Food safety and staffing top concerns for Irish food businesses

Food safety and staffing top concerns for Irish food businesses
Credit: antoniodiaz

Food allergens and ingredients labelling is, from a food regulatory perspective, the number one concern for Irish food businesses, according to research from the Food Safety Authority of Ireland (FSAI).

The research, undertaken by Amárach, surveyed senior executives from a diverse range of food businesses on their concerns about food safety and the food industry’s current operating environment.

The research shows that more than 7 out of 10 food businesses are increasingly confident about food safety regulation in Ireland, with almost three quarters (73%) stating that food produced in Ireland is safer than it was five years ago.

Despite the increased confidence, numerous food safety concerns remain for food businesses. The food industry is apprehensive about allergens and ingredients labelling; food hygiene and handling requirements; and other widely noted food safety concerns including the use of hormones, pesticides, antibiotics and additives.

Allergens and ingredients labelling comes out on top as the greatest food safety worry for Irish food businesses, with over half (53%) listing it as one of their top three concerns.

Food hygiene and handling requirements (36%) and carcinogenic chemicals in foods (30%) also ranked highly amongst those surveyed.

There is a strong confidence in food safety measures among the industry, however, around one fifth (18%) are calling for more food safety regulation and enforcement.

Around one third (31%) of food businesses do not feel well enough informed in terms of food safety information, despite a high proportion claiming to cover this in-house or via consultants.

“While the majority of food businesses acknowledge their own responsibility for ensuring the food they serve is safe to eat, it is unacceptable that over 1 in 10 see this as the responsibility of the FSAI, which it is not – the responsibility lies with food businesses,” said Dr Pamela Byrne, CEO of the FSAI.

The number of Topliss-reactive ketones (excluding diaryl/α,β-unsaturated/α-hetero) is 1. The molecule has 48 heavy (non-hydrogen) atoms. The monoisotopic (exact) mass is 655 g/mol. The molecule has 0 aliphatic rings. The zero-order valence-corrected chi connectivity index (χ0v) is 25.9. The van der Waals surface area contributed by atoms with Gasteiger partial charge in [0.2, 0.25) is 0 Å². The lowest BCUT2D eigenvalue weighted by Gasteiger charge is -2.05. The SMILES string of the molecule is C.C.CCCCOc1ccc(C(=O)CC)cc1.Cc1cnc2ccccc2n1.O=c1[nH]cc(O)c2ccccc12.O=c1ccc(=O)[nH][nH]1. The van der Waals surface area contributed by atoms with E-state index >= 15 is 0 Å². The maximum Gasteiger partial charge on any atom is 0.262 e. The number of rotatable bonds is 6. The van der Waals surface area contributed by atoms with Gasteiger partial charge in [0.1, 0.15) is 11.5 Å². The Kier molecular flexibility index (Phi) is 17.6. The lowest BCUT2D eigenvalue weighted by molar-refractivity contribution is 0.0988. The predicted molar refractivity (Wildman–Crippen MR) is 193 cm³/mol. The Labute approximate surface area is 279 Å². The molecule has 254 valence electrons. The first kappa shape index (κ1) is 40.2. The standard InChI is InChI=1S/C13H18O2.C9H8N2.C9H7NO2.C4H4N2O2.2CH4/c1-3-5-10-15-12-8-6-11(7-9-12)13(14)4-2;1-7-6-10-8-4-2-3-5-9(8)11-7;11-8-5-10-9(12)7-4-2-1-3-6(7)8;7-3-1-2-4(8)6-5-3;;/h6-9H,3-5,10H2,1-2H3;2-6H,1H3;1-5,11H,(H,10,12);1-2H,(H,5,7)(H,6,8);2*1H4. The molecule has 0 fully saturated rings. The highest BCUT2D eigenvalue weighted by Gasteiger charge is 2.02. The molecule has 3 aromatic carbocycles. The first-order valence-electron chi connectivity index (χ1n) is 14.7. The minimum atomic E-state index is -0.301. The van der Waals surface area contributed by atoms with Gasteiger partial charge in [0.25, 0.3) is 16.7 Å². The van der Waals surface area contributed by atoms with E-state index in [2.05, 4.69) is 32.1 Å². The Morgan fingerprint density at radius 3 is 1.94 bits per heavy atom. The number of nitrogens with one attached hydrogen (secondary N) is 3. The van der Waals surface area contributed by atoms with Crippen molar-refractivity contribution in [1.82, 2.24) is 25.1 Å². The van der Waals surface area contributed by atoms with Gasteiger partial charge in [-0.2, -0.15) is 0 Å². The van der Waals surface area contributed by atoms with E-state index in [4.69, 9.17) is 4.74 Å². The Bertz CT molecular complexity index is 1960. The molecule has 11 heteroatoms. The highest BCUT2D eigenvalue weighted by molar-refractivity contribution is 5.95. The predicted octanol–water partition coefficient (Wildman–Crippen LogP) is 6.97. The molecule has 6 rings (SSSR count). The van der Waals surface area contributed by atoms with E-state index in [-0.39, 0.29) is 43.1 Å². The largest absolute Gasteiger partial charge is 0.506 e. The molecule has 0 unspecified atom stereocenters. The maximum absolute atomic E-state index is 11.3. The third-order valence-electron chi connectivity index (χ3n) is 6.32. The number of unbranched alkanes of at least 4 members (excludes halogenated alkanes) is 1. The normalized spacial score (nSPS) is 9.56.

“The consequences of allergen information not being provided and food hygiene standards not being adhered to are very serious and the FSAI, together with the food inspectorate, is continuously working to ensure that businesses are not flaunting these requirements.”

Some 7 in 10 (69%) of Irish food businesses view the availability of skilled workers as a serious concern. This reflects the large decrease in unemployment as the economy has gradually recovered and moved towards full employment in recent years, reducing the pool of workers available to food businesses.

Brexit is the second greatest future worry for food businesses, with over two thirds (67%) identifying its unknown impact as a business concern. However, a study from Bord Bia showed that the majority of Irish food and drink firms are prepared for Brexit.

That said, the FSAI findings reveal that food businesses are particularly concerned about increases in costs of supplies, tariffs and exchange rates in respect of Brexit on the Irish food industry.

For example, nearly 8 out of 10 (78%) businesses think Brexit may increase the cost of supplies, while almost three quarters (74%) of businesses fear tariffs could increase costs.